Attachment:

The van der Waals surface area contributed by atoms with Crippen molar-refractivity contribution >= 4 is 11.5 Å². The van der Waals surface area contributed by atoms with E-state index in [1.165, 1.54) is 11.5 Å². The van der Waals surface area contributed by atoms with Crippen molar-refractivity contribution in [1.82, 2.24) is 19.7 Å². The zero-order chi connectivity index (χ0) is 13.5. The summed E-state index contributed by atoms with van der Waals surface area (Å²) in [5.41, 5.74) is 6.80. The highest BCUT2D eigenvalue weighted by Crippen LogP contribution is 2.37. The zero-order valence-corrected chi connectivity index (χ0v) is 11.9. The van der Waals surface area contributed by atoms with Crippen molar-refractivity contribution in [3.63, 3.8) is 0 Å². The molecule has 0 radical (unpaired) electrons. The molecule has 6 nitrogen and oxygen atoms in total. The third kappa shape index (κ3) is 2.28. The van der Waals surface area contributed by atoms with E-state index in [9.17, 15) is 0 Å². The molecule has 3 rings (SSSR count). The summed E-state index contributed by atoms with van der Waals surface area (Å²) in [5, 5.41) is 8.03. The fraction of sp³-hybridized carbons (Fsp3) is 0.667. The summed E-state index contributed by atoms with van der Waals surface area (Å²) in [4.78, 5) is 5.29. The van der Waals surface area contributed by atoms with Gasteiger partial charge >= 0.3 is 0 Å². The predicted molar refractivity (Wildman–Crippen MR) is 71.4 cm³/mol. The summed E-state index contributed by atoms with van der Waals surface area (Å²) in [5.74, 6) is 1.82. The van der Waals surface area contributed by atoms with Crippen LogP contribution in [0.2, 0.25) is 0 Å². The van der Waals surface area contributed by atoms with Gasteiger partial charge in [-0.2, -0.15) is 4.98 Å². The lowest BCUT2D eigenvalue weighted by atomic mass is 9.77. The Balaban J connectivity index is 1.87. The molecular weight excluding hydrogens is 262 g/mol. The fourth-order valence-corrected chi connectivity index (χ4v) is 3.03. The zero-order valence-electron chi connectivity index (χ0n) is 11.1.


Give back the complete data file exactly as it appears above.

The van der Waals surface area contributed by atoms with Crippen molar-refractivity contribution >= 4 is 11.5 Å². The van der Waals surface area contributed by atoms with E-state index in [1.165, 1.54) is 11.5 Å². The van der Waals surface area contributed by atoms with Crippen molar-refractivity contribution in [1.82, 2.24) is 19.7 Å². The zero-order chi connectivity index (χ0) is 13.5. The summed E-state index contributed by atoms with van der Waals surface area (Å²) in [5.41, 5.74) is 6.80. The highest BCUT2D eigenvalue weighted by Crippen LogP contribution is 2.37. The zero-order valence-corrected chi connectivity index (χ0v) is 11.9. The van der Waals surface area contributed by atoms with Crippen molar-refractivity contribution in [3.63, 3.8) is 0 Å². The molecule has 0 radical (unpaired) electrons. The molecule has 6 nitrogen and oxygen atoms in total. The third kappa shape index (κ3) is 2.28. The van der Waals surface area contributed by atoms with E-state index in [9.17, 15) is 0 Å². The molecule has 3 rings (SSSR count). The summed E-state index contributed by atoms with van der Waals surface area (Å²) in [5, 5.41) is 8.03. The fraction of sp³-hybridized carbons (Fsp3) is 0.667. The summed E-state index contributed by atoms with van der Waals surface area (Å²) in [4.78, 5) is 5.29. The van der Waals surface area contributed by atoms with Gasteiger partial charge >= 0.3 is 0 Å². The predicted molar refractivity (Wildman–Crippen MR) is 71.4 cm³/mol. The summed E-state index contributed by atoms with van der Waals surface area (Å²) in [5.74, 6) is 1.82. The van der Waals surface area contributed by atoms with Crippen LogP contribution in [0.2, 0.25) is 0 Å². The van der Waals surface area contributed by atoms with Gasteiger partial charge in [-0.2, -0.15) is 4.98 Å². The lowest BCUT2D eigenvalue weighted by atomic mass is 9.77. The Balaban J connectivity index is 1.87. The molecular weight excluding hydrogens is 262 g/mol. The fourth-order valence-corrected chi connectivity index (χ4v) is 3.03. The zero-order valence-electron chi connectivity index (χ0n) is 11.1.